Lesson #2: Music IS an excellent entry point for learning about cultures
There are so many things we can learn about a culture by studying its music, especially when we can study it authentically (more on that caveat in a minute). A lot of things don’t even have to be made overt through deliberate conversation and presentation- they are felt through the experience of the music. If, for example, a student from another culture studied traditional palace music from Japan, they would grow to understand the importance of subtlety, harmony, and deference in Japanese culture. If they studied the music in the way that it is studied in Japan, the student would also learn the importance of respecting elders and authority, attention to detail, and upholding honor. These cultural aspects are difficult to experience and deeply understand as an outsider without going and living in Japan for an extended period of time. Music is one avenue for providing some degree of that experience within the classroom. Music, by its very nature, expresses emotion, communicates a message, and requires participants to work towards a goal in a specific manner- usually in cooperation with others.

Lesson #3: Context needs to be considered when presenting music
Context, such as teaching method, costumes, language, accompanying activities, and performance environment play a very important role in presenting music from another culture. Why waste the opportunity to give students insight into another perspective and culture when you present a song? I know, I know- we can’t all be experts in every culture. But guys! We have the internet! There is a wealth of information out there that we can access through a quick Google search. Any time I find a cool-looking song in a workshop, textbook, or other source, I always do a quick look around the internet to see if I can dig up some background information. I have found that even in respected texts there is often misinformation. I have seen songs attributed to an entirely different continent in some well-respected textbooks! If it’s in a published book, chances are you can find a video or audio sample of someone from the original culture performing it somewhere online. Even better, you can often find out where and when the song would typically be used. Is it a funeral song? A stone-passing game played by children? Teach it that way. Is this song always performed with a particular dance? Sung at the start of a particular festival? Do the song with the dance or some of the activities from the festival.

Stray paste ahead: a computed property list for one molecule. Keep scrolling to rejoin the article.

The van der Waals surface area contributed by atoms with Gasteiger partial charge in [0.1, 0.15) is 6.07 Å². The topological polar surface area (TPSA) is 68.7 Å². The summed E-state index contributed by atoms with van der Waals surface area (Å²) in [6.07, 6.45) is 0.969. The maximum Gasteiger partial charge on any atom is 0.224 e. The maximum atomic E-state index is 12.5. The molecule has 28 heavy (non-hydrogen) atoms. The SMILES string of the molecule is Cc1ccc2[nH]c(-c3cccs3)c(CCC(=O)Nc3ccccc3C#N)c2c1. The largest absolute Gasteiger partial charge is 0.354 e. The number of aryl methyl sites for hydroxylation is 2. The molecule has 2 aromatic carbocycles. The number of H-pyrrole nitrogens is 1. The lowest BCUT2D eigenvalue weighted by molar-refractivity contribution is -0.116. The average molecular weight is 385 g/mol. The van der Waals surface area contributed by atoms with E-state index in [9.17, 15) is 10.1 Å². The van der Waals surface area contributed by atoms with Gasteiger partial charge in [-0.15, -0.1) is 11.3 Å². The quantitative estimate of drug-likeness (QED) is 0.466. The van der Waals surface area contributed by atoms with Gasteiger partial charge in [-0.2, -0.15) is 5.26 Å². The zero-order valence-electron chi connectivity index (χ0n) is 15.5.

I would also strongly suggest that you teach the song in its original language. I am fluent in 2 languages and conversational in 2 others, and I have learned the power that language has in communication. Even when we translate the meaning of the words accurately, some of the original “feeling” is lost in translation, no matter how well we do it. The composer wrote it to the particular sounds and cadence of the original words, so any translation is always going to be a little awkward. That’s not to say we shouldn’t teach students what the words mean, or even use a translated version, but at the very least, I think it gives better insight into the song when the students can hear the song in the original language.